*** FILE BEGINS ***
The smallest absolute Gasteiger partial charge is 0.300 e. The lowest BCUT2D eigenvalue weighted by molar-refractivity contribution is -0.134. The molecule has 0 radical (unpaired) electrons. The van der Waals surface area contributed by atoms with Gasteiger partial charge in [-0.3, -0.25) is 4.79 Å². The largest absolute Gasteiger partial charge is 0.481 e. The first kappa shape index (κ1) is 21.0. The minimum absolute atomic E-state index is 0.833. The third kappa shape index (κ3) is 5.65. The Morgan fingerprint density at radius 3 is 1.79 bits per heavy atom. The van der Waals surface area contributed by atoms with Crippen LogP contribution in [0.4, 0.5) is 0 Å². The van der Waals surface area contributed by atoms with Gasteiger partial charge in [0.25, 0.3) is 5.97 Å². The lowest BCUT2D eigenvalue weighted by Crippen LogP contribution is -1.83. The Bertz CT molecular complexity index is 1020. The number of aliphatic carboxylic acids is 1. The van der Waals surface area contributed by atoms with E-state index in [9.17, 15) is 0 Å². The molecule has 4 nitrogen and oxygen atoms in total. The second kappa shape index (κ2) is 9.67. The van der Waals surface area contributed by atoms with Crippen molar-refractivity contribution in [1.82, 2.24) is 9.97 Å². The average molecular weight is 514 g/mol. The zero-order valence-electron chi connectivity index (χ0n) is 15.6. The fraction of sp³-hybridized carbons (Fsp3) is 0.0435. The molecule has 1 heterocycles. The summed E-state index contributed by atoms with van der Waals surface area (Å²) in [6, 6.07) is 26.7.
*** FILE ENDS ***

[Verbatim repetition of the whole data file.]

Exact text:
The smallest absolute Gasteiger partial charge is 0.300 e. The lowest BCUT2D eigenvalue weighted by molar-refractivity contribution is -0.134. The molecule has 0 radical (unpaired) electrons. The van der Waals surface area contributed by atoms with Gasteiger partial charge in [-0.3, -0.25) is 4.79 Å². The largest absolute Gasteiger partial charge is 0.481 e. The first kappa shape index (κ1) is 21.0. The minimum absolute atomic E-state index is 0.833. The third kappa shape index (κ3) is 5.65. The Morgan fingerprint density at radius 3 is 1.79 bits per heavy atom. The van der Waals surface area contributed by atoms with Crippen LogP contribution in [0.4, 0.5) is 0 Å². The van der Waals surface area contributed by atoms with Gasteiger partial charge in [0.25, 0.3) is 5.97 Å². The lowest BCUT2D eigenvalue weighted by Crippen LogP contribution is -1.83. The Bertz CT molecular complexity index is 1020. The number of aliphatic carboxylic acids is 1. The van der Waals surface area contributed by atoms with E-state index in [9.17, 15) is 0 Å². The molecule has 4 nitrogen and oxygen atoms in total. The second kappa shape index (κ2) is 9.67. The van der Waals surface area contributed by atoms with Crippen molar-refractivity contribution in [1.82, 2.24) is 9.97 Å². The average molecular weight is 514 g/mol. The zero-order valence-electron chi connectivity index (χ0n) is 15.6. The fraction of sp³-hybridized carbons (Fsp3) is 0.0435. The molecule has 1 heterocycles. The summed E-state index contributed by atoms with van der Waals surface area (Å²) in [6, 6.07) is 26.7.